Who issue the guideline and tool to control the dengue diagnosis inPakistan. It recommends a ‘simple diagnostic tool’ in the form of Tourniquet test which requires just a simple blood pressure to differentiate between seriously ill and uncomplicated cases of dengue fever. This test has sensitivity of above 80 per cent and specificity of 68 per cent.
There is no need to know a variety of clinical investigations for every patient cause by dengue fever as witnessed at public and private health facilities during the current wave of dengue virus, the new guidelines suggest.
NowPakistanhas been enlisted among other countries of the region for which the WHO has issued country-specified guidelines for health practitioners from both public and private sector to diagnose and treat the dengue patients.
The other countries already following the guidelines owing to dengue virus alerts areSri Lanka,Bangladesh,Maldives,India, Malaysia etc.
Headed by Allama Iqbal Medical College Principal Prof Dr Javed Akram, the core group members who furnished clinical management guidelines include WHO focal person for dengue, Pakistan, Rana Graber Kakar, WHO representative, Islamabad, Dr Zareef Khan, WHO epidemiologist, Pakistan, Dr Moosa Rahim, WHO Operator, Punjab, Dr Babar Alam, WHO representative, Punjab, Majid Latif, Institute of Public Health Dean Dr Yaqoob Qazi, Pakistan Medical Research Council Principal Officer Dr Arif Muneer, AIMC senior pathologist Prof Nosheen Waseem Yusuf and pharmacists.
Prof Javed Akram has termed it a big achievement saying that new guidelines will help minimise burden of patients visiting
the government and private hospitals with dengue virus.
Talking to Dawn, he says in the Tourniquet test a physician will apply the blood pressure cuff on the upper arm of dengue suspected patient and inflate the bulb to 90 millimeter of mercury. The purpose is to apply pressure to see blood spots on forearm of the patient. After a period of five minutes the physician will calculate the number of petechiae in squire inch on the forearm. If in this one inch the number of spots is more than 10 then the patient certainly will require hospitalisation and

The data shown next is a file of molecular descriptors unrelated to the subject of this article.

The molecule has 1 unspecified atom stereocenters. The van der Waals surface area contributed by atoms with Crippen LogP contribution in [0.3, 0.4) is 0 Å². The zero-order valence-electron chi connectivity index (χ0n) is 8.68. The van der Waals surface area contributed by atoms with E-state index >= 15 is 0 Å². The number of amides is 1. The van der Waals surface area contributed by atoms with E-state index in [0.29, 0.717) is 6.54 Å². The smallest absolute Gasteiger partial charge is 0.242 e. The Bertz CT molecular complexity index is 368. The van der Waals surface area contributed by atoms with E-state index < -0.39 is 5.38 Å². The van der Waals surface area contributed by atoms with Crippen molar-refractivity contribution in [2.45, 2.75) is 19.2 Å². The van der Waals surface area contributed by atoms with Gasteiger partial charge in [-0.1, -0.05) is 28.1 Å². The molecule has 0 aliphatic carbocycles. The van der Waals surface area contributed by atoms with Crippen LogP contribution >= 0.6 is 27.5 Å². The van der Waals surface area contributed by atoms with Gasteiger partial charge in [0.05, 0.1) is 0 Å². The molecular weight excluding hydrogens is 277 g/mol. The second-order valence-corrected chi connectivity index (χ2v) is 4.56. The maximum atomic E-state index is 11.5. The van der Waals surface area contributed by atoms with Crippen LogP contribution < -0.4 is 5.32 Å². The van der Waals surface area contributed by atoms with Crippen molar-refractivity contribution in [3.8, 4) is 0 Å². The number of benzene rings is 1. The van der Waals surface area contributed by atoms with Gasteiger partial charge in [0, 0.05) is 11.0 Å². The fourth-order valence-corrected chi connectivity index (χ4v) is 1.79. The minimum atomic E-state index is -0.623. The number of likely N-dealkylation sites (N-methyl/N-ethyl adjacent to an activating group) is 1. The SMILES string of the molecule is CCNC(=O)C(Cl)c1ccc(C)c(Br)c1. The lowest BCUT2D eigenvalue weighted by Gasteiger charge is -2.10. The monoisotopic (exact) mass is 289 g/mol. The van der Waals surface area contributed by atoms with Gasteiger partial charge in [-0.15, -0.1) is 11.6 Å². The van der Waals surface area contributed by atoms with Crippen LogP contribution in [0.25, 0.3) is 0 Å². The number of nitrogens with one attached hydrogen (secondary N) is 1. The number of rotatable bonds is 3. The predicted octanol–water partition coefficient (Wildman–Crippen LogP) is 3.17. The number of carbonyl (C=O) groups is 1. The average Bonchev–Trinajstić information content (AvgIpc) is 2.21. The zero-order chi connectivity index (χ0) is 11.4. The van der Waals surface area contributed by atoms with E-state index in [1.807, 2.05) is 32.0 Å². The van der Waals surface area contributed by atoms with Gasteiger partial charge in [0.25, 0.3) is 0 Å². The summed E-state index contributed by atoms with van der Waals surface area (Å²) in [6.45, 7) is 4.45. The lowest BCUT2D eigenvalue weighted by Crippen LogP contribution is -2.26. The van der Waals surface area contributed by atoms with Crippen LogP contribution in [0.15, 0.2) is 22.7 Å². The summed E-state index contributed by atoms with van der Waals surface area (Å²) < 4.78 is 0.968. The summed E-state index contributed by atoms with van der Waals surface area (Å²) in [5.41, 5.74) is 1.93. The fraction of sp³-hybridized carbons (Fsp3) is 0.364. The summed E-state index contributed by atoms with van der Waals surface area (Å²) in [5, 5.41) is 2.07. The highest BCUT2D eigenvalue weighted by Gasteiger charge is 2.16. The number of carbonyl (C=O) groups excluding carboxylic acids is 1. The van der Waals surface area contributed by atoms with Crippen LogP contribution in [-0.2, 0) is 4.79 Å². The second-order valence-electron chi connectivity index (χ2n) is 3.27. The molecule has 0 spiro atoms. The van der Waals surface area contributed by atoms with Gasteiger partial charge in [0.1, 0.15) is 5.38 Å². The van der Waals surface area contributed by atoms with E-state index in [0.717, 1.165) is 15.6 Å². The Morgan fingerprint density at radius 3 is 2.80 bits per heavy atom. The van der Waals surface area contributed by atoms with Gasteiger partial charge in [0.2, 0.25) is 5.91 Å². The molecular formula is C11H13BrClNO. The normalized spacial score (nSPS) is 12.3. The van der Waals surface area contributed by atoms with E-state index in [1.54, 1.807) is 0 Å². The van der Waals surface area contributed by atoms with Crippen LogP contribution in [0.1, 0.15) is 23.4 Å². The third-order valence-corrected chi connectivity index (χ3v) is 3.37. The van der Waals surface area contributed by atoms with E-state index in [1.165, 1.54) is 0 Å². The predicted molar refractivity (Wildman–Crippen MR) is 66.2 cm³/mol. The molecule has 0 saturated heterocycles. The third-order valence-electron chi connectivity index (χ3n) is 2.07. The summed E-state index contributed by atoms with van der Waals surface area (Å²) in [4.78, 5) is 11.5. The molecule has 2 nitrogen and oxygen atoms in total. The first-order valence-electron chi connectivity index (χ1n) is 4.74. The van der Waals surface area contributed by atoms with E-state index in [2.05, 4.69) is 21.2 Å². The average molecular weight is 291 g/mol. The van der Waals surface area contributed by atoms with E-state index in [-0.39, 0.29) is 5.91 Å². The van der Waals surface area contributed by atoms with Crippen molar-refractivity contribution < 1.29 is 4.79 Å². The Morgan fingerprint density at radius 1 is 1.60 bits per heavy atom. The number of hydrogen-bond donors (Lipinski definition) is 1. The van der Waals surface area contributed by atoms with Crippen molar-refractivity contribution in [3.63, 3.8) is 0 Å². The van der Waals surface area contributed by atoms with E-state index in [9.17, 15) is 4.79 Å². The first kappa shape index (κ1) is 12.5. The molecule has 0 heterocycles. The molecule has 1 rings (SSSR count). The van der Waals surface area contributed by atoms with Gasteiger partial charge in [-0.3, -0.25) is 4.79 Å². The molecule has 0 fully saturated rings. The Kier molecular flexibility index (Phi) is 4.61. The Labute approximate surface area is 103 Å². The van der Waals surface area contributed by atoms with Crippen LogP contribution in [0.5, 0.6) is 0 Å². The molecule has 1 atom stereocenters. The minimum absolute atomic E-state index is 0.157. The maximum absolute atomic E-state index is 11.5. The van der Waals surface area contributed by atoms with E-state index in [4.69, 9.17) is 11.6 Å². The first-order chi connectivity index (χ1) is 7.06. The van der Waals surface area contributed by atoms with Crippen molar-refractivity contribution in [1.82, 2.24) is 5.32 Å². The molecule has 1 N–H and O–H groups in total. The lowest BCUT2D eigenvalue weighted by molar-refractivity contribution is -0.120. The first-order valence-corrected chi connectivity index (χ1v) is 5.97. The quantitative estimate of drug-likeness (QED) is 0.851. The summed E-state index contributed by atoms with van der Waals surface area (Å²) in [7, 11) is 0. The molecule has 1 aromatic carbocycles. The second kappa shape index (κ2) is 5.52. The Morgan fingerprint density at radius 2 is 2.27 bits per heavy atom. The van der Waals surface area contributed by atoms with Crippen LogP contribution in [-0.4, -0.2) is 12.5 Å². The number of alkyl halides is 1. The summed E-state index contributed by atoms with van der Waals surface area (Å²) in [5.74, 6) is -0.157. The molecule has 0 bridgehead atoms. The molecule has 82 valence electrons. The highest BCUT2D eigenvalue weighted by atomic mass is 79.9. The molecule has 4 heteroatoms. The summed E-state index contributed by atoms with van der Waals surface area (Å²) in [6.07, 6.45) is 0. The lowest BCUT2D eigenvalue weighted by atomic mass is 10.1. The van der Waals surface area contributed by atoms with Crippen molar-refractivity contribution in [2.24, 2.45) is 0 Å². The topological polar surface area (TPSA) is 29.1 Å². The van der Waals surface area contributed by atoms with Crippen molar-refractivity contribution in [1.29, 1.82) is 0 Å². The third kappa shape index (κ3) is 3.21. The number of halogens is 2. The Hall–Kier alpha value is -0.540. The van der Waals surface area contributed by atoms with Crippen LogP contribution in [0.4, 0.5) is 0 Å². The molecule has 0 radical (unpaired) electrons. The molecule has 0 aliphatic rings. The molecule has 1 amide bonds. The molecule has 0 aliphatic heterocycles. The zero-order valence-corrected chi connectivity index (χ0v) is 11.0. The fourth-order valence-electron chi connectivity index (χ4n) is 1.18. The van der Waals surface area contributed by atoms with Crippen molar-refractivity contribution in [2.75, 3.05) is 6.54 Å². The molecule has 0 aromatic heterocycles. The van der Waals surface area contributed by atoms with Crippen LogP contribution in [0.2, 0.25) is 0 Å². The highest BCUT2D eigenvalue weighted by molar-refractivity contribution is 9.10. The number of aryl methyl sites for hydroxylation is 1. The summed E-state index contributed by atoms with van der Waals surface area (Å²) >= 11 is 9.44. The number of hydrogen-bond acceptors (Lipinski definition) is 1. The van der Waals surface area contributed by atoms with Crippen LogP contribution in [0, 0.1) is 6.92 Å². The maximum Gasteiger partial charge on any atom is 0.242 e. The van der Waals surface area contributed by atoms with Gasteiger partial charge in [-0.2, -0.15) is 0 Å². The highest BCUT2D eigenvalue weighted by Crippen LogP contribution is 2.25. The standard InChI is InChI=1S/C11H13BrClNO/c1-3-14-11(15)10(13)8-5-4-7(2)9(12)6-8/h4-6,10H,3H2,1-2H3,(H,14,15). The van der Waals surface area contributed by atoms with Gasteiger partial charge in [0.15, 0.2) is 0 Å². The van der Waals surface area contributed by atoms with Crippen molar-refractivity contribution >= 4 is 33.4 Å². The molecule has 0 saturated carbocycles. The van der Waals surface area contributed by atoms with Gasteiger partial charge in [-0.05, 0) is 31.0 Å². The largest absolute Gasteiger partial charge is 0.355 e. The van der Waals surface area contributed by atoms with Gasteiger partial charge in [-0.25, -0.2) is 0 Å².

further work up.
According to Dr Babar Alam, once circulated widely among the medical community the guidelines will go a long way in standardising the care of dengue patients thereby relieving them of miseries.
At the same time, he says, the overcrowded hospitals can work much more efficiently by differentiating the seriously-ill patients from those without any complications. “WHO has decided to publish more than 10,000 copies of new guidelines and will also hold training meetings throughout the country for doctors and pediatricians dealing with patients suffering from dengue.”
This is the first set of guidelines for this disease forPakistanissued by WHO and once the physicians are trained to use the same the much prevalent confusions in diagnosis and treatment shall subside.
He says the next plan is to identify some three to four master trainers from all the provinces of the country who will impart training to doctors at their respective areas following the WHO new guidelines.